After many leaks and and rumors, Google has finally released its Drive cloud storage service for the masses.
Google Drive will compete with the likes of Dropbox, Box, SugarSync and Microsoft SkyDrive. It most closely resembles Dropbox, giving users access to cloud-connected storage on PCs, Macs, smartphones, and tablets.
Every Drive user will be graced with 5GB of free storage for “documents, videos, photos, Google Docs, PDFs, etc.” If you need to shoot more than 5GB worth of data up to the clouds you can get 25GB for $2.49/month, 100GB for $4.99/month, or 1TB for $49.99/month. Upgrading to one of the additional storage options will also expand your Gmail storage to the same capacity.
When signing into Google Drive the interface will be very familiar to those that have used Google Docs, because it’s basically the Docs interface, modified. Drive pretty much takes the place of Docs, while keeping all of the Docs functionality within. Even the Android Google Docs app magically turns into Google Drive once you install it.
Google highlights the following features:
Create and collaborate. Google Docs is built right into Google Drive, so you can work with others in real time on documents, spreadsheets and presentations. Once you choose to share content with others, you can add and reply to comments on anything (PDF, image, video file, etc.) and receive notifications when other people comment on shared items.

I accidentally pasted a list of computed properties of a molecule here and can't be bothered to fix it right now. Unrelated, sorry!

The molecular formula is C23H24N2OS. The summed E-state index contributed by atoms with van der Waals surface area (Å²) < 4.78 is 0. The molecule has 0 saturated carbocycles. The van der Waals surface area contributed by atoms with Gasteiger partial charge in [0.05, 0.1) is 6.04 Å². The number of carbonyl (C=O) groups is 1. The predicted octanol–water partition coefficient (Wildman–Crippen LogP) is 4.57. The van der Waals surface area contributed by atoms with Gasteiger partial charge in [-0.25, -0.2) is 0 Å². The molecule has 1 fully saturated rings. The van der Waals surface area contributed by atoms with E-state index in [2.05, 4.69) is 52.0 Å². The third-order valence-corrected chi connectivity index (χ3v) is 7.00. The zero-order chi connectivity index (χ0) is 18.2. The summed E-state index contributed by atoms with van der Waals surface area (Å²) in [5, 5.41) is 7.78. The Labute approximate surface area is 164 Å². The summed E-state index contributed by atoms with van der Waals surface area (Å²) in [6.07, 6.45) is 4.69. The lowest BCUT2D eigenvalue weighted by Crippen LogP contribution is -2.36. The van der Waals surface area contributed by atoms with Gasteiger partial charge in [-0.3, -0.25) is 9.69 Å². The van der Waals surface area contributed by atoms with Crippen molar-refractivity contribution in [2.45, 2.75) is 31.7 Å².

Store everything safely and access it anywhere (especially while on the go). All your stuff is just… there. You can access your stuff from anywhere—on the web, in your home, at the office, while running errands and from all of your devices. You can install Drive on your Mac or PC and can download the Drive app to your Android phone or tablet. We’re also working hard on a Drive app for your iOS devices. And regardless of platform, blind users can access Drive with a screen reader.
Search everything. Search by keyword and filter by file type, owner and more. Drive can even recognize text in scanned documents using Optical Character Recognition (OCR) technology. Let’s say you upload a scanned image of an old newspaper clipping. You can search for a word from the text of the actual article. We also use image recognition so that if you drag and drop photos from your Grand Canyon trip into Drive, you can later search for [grand canyon] and photos of its gorges should pop up. This technology is still in its early stages, and we expect it to get better over time.
Here are a couple of videos explaining their new cloud storage solution:
Source: Google Drive, Google Play, Official Google Blog
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